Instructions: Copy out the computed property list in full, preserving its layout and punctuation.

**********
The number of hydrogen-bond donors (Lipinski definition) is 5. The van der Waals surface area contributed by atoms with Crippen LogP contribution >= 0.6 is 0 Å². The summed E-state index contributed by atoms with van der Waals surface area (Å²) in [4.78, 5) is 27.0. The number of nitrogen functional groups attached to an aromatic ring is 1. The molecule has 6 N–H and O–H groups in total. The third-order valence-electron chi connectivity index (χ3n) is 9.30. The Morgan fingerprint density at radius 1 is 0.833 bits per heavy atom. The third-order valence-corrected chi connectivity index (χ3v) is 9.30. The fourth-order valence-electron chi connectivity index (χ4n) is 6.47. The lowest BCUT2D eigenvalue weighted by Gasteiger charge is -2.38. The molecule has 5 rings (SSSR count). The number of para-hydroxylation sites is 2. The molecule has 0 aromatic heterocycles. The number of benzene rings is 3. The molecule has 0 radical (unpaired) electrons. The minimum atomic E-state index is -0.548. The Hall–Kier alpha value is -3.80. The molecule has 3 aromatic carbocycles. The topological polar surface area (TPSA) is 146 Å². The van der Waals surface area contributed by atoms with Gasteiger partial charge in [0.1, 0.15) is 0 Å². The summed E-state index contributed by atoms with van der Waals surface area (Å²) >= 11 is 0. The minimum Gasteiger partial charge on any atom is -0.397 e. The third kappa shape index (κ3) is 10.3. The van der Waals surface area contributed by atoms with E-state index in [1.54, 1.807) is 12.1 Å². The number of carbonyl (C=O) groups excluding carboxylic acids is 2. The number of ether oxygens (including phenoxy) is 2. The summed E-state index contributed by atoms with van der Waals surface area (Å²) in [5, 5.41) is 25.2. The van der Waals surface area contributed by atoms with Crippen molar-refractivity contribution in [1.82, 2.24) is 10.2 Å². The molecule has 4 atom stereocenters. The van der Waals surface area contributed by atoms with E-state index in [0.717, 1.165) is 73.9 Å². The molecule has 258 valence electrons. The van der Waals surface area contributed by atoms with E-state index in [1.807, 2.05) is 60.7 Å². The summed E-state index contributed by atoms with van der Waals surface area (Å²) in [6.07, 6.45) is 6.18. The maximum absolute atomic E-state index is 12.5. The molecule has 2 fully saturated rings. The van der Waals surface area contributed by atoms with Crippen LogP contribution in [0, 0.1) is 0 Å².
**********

The number of hydrogen-bond donors (Lipinski definition) is 5. The van der Waals surface area contributed by atoms with Crippen LogP contribution >= 0.6 is 0 Å². The summed E-state index contributed by atoms with van der Waals surface area (Å²) in [4.78, 5) is 27.0. The number of nitrogen functional groups attached to an aromatic ring is 1. The molecule has 6 N–H and O–H groups in total. The third-order valence-electron chi connectivity index (χ3n) is 9.30. The Morgan fingerprint density at radius 1 is 0.833 bits per heavy atom. The third-order valence-corrected chi connectivity index (χ3v) is 9.30. The fourth-order valence-electron chi connectivity index (χ4n) is 6.47. The lowest BCUT2D eigenvalue weighted by Gasteiger charge is -2.38. The molecule has 5 rings (SSSR count). The number of para-hydroxylation sites is 2. The molecule has 0 aromatic heterocycles. The number of benzene rings is 3. The molecule has 0 radical (unpaired) electrons. The minimum atomic E-state index is -0.548. The Hall–Kier alpha value is -3.80. The molecule has 3 aromatic carbocycles. The topological polar surface area (TPSA) is 146 Å². The van der Waals surface area contributed by atoms with Gasteiger partial charge in [0.1, 0.15) is 0 Å². The summed E-state index contributed by atoms with van der Waals surface area (Å²) >= 11 is 0. The minimum Gasteiger partial charge on any atom is -0.397 e. The third kappa shape index (κ3) is 10.3. The van der Waals surface area contributed by atoms with E-state index in [1.54, 1.807) is 12.1 Å². The number of carbonyl (C=O) groups excluding carboxylic acids is 2. The number of ether oxygens (including phenoxy) is 2. The summed E-state index contributed by atoms with van der Waals surface area (Å²) in [5, 5.41) is 25.2. The van der Waals surface area contributed by atoms with Crippen molar-refractivity contribution in [1.82, 2.24) is 10.2 Å². The molecule has 4 atom stereocenters. The van der Waals surface area contributed by atoms with E-state index in [0.717, 1.165) is 73.9 Å². The molecule has 258 valence electrons. The van der Waals surface area contributed by atoms with E-state index in [1.807, 2.05) is 60.7 Å². The summed E-state index contributed by atoms with van der Waals surface area (Å²) in [6.07, 6.45) is 6.18. The maximum absolute atomic E-state index is 12.5. The molecule has 2 fully saturated rings. The van der Waals surface area contributed by atoms with Crippen LogP contribution in [0, 0.1) is 0 Å².